A trip to Lapakahi State Park is a trip back in time, a first-hand look into Hawaii's ancient past. Once a seaside fishing village, much of the history of Lapakahi remains a mystery. What was left behind is a fascinating archaeological site that lends insight into how these people lived.
Located along the scenic Kohala coast, Lapakahi has been designated a Hawaii State Historical Park in order to help preserve this important piece of Hawaii history. A pleasant one mile (1.6k) walking tour with interpretive displays leads through the partially restored remains, telling a story of the coastal village and its people dating back nearly 700 years.
What remains of the once thriving settlement includes home sites, burial sites, storage areas for canoes, and even remnants of Hawaiian games. Stone salt pans near the shore collected seawater that was evaporated to create salt, which was then used to preserve fish. A natural cove at the shoreline probably made an easy launching and docking area for canoes. A deep well provided drinking water and a source of water for crops. It has been theorized that the inhabitants of Lapakahi may have been forced to leave when the water table dropped and their source of fresh water disappeared.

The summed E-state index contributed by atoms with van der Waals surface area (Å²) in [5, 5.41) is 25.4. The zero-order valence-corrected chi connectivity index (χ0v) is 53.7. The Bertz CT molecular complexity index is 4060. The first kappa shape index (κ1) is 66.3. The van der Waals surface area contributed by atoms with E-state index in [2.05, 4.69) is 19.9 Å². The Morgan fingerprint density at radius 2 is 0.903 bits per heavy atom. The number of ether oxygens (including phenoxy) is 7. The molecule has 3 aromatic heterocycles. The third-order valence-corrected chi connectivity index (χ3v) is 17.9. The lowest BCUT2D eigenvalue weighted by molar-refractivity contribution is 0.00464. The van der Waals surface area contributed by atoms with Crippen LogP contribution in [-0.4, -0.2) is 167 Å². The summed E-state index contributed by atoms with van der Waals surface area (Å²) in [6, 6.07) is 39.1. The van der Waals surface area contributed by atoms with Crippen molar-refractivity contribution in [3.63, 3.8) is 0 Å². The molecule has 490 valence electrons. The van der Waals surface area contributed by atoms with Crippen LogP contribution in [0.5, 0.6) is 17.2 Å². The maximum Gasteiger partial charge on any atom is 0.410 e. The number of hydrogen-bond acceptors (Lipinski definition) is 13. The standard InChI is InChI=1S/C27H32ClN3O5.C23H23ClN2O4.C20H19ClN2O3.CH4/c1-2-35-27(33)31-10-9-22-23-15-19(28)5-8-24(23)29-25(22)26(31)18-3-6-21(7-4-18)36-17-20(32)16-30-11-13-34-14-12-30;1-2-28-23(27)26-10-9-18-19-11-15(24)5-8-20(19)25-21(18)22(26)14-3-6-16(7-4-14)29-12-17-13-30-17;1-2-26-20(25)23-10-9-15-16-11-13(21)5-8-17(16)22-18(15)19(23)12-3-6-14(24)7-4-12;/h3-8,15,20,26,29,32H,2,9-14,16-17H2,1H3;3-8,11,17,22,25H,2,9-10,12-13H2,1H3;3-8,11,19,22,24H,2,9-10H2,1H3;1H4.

Most of the lava rock walls and remains you see at Lapakahi State Historical Park are original. Thatch or grass roofs provided shelter, supported by long wooden poles. At one time the community would have been filled with small thatched huts that served as homes for Lapakahi's residents.
Could you survive here? The scenery is beautiful, but try to imagine the challenges these people must have faced every day, living off the land, fishing from the ocean, struggling to survive amidst the barren and rugged landscape. While rich in natural resources, the area is also very exposed, rocky, arid and windy. And yet many generations called Lapakahi home for many hundreds of years.
Offshore from Lapakahi State Historical Park is the Lapakahi Marine Life Conservation District. This is a good place to spot Humpback whales during the winter months. Whales or no whales, the ocean views are spectacular! For adventurous snorkelers and more advanced swimmers, the reef to the north of Lapakahi is a great spot for some very interesting snorkeling when the ocean is calm.
Whether it's on your way to explore Pololu Valley or returning from lunch in Hawi, make plans to stop and enjoy the wonder of Lapakahi State Historical Park. Because of its extreme exposure and little shade, we like to visit early in the day or late afternoon to avoid the hottest part of the day. Located 7 miles (11k) south of Hawi and 11 miles (18k) north of Kawaihae on Highway 270, 45 miles (72k) north of Kailua-Kona. There are restrooms and trash cans but no drinking water.